Smoking during pregnancy could alter babies’ facial movement in the womb

WASHINGTON — The harmful effects of smoking on developing babies could also contribute to their behavior in the womb.

New research looked at the ultrasounds of 16 nonsmoker mothers and four mothers who smoke. Researchers found that the fetuses of the smokers tended to touch their faces and move their mouths more than the developing babies of the nonsmoking mothers, according to a report by USA Today.

The ultrasounds were given at several stages of prenatal development.

The researchers believe that the high rates of mouth movement is an indication that the central nervous system of the smokers’ unborn babies did not develop at the same rate as the other fetuses, according to Durham University, where some of the researchers work.

All babies touch them selves and move while in the womb but those movements tend to decrease over time. The movements of the babies of the smoker moms showed less mature behavior, USA Today reported.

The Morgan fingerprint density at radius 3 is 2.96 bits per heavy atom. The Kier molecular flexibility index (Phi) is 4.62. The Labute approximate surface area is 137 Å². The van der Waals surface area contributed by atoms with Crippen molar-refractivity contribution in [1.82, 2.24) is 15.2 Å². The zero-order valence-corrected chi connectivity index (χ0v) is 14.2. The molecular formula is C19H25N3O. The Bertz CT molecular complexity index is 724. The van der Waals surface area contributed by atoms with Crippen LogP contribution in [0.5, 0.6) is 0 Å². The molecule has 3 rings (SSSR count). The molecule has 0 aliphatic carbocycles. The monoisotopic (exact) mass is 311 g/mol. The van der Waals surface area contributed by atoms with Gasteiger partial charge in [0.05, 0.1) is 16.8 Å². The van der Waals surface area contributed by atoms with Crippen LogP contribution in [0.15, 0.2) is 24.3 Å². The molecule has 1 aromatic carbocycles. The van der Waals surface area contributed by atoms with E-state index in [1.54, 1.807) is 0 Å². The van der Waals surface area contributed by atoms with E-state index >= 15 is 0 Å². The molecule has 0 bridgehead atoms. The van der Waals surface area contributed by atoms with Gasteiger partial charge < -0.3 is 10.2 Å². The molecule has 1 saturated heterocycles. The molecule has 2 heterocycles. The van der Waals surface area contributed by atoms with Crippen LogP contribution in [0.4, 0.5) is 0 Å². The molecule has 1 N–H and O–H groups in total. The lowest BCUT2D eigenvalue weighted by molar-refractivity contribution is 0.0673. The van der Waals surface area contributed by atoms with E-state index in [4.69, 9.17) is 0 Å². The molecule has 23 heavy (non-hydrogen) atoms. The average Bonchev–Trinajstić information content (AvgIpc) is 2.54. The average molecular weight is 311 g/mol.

“Technology means we can now see what was previously hidden, revealing how smoking affects the development of the fetus in ways we did not realize. This is yet further evidence of the negative effects of smoking in pregnancy,” said co-author Brian Francis, of Lancaster University in a statement.

The study authors suggested that a larger study is warranted to confirm the results and to better understand the effect of a mother’s smoking on stress, depression and fetal development.

Smoking during pregnancy can contribute to low birth weight, birth defects, asthma and even sudden infant death syndrome.

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